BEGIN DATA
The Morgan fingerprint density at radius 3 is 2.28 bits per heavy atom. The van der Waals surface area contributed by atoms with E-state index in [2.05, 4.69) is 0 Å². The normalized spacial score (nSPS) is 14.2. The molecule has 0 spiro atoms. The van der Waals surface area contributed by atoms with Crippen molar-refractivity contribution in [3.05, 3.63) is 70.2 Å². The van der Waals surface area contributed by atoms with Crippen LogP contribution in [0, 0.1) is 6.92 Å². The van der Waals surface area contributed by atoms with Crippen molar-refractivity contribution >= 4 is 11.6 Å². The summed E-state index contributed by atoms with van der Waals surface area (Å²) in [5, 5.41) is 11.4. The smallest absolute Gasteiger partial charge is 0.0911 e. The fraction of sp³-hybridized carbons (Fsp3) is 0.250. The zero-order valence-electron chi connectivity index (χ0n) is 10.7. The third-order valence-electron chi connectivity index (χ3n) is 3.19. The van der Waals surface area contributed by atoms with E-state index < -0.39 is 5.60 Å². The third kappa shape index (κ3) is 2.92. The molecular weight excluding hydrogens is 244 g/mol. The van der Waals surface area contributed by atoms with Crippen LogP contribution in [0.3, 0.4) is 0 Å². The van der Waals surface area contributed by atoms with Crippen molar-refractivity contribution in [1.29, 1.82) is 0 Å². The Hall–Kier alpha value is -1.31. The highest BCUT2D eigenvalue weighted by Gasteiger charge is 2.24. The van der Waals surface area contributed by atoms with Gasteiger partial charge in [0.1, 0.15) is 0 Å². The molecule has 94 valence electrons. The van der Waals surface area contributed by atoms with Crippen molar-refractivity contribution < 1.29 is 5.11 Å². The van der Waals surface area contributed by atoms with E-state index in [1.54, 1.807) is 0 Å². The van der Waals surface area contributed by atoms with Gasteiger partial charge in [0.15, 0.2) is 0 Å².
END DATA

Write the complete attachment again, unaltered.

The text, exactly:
The Morgan fingerprint density at radius 3 is 2.28 bits per heavy atom. The van der Waals surface area contributed by atoms with E-state index in [2.05, 4.69) is 0 Å². The normalized spacial score (nSPS) is 14.2. The molecule has 0 spiro atoms. The van der Waals surface area contributed by atoms with Crippen molar-refractivity contribution in [3.05, 3.63) is 70.2 Å². The van der Waals surface area contributed by atoms with Crippen LogP contribution in [0, 0.1) is 6.92 Å². The van der Waals surface area contributed by atoms with Crippen molar-refractivity contribution >= 4 is 11.6 Å². The summed E-state index contributed by atoms with van der Waals surface area (Å²) in [5, 5.41) is 11.4. The smallest absolute Gasteiger partial charge is 0.0911 e. The fraction of sp³-hybridized carbons (Fsp3) is 0.250. The zero-order valence-electron chi connectivity index (χ0n) is 10.7. The third-order valence-electron chi connectivity index (χ3n) is 3.19. The van der Waals surface area contributed by atoms with E-state index < -0.39 is 5.60 Å². The third kappa shape index (κ3) is 2.92. The molecular weight excluding hydrogens is 244 g/mol. The van der Waals surface area contributed by atoms with Crippen LogP contribution in [0.3, 0.4) is 0 Å². The van der Waals surface area contributed by atoms with Crippen molar-refractivity contribution in [1.29, 1.82) is 0 Å². The Hall–Kier alpha value is -1.31. The highest BCUT2D eigenvalue weighted by Gasteiger charge is 2.24. The van der Waals surface area contributed by atoms with Gasteiger partial charge in [0.1, 0.15) is 0 Å². The molecule has 94 valence electrons. The van der Waals surface area contributed by atoms with Crippen molar-refractivity contribution < 1.29 is 5.11 Å². The van der Waals surface area contributed by atoms with E-state index in [1.54, 1.807) is 0 Å². The van der Waals surface area contributed by atoms with Gasteiger partial charge in [0.15, 0.2) is 0 Å².